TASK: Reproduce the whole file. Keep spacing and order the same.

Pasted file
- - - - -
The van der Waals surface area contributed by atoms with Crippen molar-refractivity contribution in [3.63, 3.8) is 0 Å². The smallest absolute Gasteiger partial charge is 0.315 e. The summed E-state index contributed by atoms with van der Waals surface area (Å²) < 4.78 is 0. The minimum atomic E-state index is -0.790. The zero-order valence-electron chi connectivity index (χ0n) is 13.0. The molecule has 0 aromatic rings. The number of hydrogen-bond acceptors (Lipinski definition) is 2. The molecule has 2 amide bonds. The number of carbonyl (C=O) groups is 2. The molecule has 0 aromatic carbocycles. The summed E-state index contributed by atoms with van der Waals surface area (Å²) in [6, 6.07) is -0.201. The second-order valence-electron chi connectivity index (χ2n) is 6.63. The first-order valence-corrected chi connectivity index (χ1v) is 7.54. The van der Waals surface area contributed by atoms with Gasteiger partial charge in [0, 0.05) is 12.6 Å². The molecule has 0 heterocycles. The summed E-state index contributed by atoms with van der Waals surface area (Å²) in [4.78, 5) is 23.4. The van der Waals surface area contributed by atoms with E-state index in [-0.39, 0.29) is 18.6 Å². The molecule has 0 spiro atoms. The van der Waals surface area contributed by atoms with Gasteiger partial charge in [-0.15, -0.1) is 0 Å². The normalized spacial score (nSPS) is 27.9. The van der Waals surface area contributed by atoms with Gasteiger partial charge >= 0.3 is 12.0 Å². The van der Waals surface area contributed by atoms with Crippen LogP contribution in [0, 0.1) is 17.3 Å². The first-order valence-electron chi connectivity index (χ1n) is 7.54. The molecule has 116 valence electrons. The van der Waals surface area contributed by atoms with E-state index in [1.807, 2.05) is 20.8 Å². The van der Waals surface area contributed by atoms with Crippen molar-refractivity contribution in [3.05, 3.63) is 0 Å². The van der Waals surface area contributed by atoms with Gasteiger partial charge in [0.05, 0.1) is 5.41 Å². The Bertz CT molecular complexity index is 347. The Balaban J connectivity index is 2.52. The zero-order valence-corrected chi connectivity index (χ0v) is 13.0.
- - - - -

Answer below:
The van der Waals surface area contributed by atoms with Crippen molar-refractivity contribution in [3.63, 3.8) is 0 Å². The smallest absolute Gasteiger partial charge is 0.315 e. The summed E-state index contributed by atoms with van der Waals surface area (Å²) < 4.78 is 0. The minimum atomic E-state index is -0.790. The zero-order valence-electron chi connectivity index (χ0n) is 13.0. The molecule has 0 aromatic rings. The number of hydrogen-bond acceptors (Lipinski definition) is 2. The molecule has 2 amide bonds. The number of carbonyl (C=O) groups is 2. The molecule has 0 aromatic carbocycles. The summed E-state index contributed by atoms with van der Waals surface area (Å²) in [6, 6.07) is -0.201. The second-order valence-electron chi connectivity index (χ2n) is 6.63. The first-order valence-corrected chi connectivity index (χ1v) is 7.54. The van der Waals surface area contributed by atoms with Gasteiger partial charge in [0, 0.05) is 12.6 Å². The molecule has 0 heterocycles. The summed E-state index contributed by atoms with van der Waals surface area (Å²) in [4.78, 5) is 23.4. The van der Waals surface area contributed by atoms with E-state index in [-0.39, 0.29) is 18.6 Å². The molecule has 0 spiro atoms. The van der Waals surface area contributed by atoms with Gasteiger partial charge in [-0.15, -0.1) is 0 Å². The normalized spacial score (nSPS) is 27.9. The van der Waals surface area contributed by atoms with Gasteiger partial charge >= 0.3 is 12.0 Å². The van der Waals surface area contributed by atoms with Crippen LogP contribution in [0, 0.1) is 17.3 Å². The first-order valence-electron chi connectivity index (χ1n) is 7.54. The molecule has 116 valence electrons. The van der Waals surface area contributed by atoms with E-state index in [1.807, 2.05) is 20.8 Å². The van der Waals surface area contributed by atoms with Crippen molar-refractivity contribution in [3.05, 3.63) is 0 Å². The van der Waals surface area contributed by atoms with Gasteiger partial charge in [0.05, 0.1) is 5.41 Å². The Bertz CT molecular complexity index is 347. The Balaban J connectivity index is 2.52. The zero-order valence-corrected chi connectivity index (χ0v) is 13.0.